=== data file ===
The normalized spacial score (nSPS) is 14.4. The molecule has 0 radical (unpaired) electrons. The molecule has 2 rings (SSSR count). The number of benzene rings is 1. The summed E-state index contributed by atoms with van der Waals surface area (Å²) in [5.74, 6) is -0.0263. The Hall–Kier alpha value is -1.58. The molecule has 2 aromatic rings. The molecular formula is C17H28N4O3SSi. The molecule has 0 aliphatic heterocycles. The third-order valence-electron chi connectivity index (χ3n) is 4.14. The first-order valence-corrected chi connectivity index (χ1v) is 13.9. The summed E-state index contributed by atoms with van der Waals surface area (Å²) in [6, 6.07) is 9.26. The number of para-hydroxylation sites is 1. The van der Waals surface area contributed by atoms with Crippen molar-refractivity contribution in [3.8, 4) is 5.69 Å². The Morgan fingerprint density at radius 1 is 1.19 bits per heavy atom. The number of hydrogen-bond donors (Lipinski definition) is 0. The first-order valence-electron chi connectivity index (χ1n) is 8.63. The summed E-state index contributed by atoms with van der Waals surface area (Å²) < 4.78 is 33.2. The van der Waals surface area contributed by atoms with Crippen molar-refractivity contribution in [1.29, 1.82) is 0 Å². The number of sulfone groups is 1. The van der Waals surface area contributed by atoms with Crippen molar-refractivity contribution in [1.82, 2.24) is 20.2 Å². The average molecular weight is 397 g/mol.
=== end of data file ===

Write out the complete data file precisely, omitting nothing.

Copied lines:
The normalized spacial score (nSPS) is 14.4. The molecule has 0 radical (unpaired) electrons. The molecule has 2 rings (SSSR count). The number of benzene rings is 1. The summed E-state index contributed by atoms with van der Waals surface area (Å²) in [5.74, 6) is -0.0263. The Hall–Kier alpha value is -1.58. The molecule has 2 aromatic rings. The molecular formula is C17H28N4O3SSi. The molecule has 0 aliphatic heterocycles. The third-order valence-electron chi connectivity index (χ3n) is 4.14. The first-order valence-corrected chi connectivity index (χ1v) is 13.9. The summed E-state index contributed by atoms with van der Waals surface area (Å²) in [6, 6.07) is 9.26. The number of para-hydroxylation sites is 1. The van der Waals surface area contributed by atoms with Crippen molar-refractivity contribution in [3.8, 4) is 5.69 Å². The Morgan fingerprint density at radius 1 is 1.19 bits per heavy atom. The number of hydrogen-bond donors (Lipinski definition) is 0. The first-order valence-electron chi connectivity index (χ1n) is 8.63. The summed E-state index contributed by atoms with van der Waals surface area (Å²) < 4.78 is 33.2. The van der Waals surface area contributed by atoms with Crippen molar-refractivity contribution in [1.29, 1.82) is 0 Å². The number of sulfone groups is 1. The van der Waals surface area contributed by atoms with Crippen molar-refractivity contribution in [1.82, 2.24) is 20.2 Å². The average molecular weight is 397 g/mol.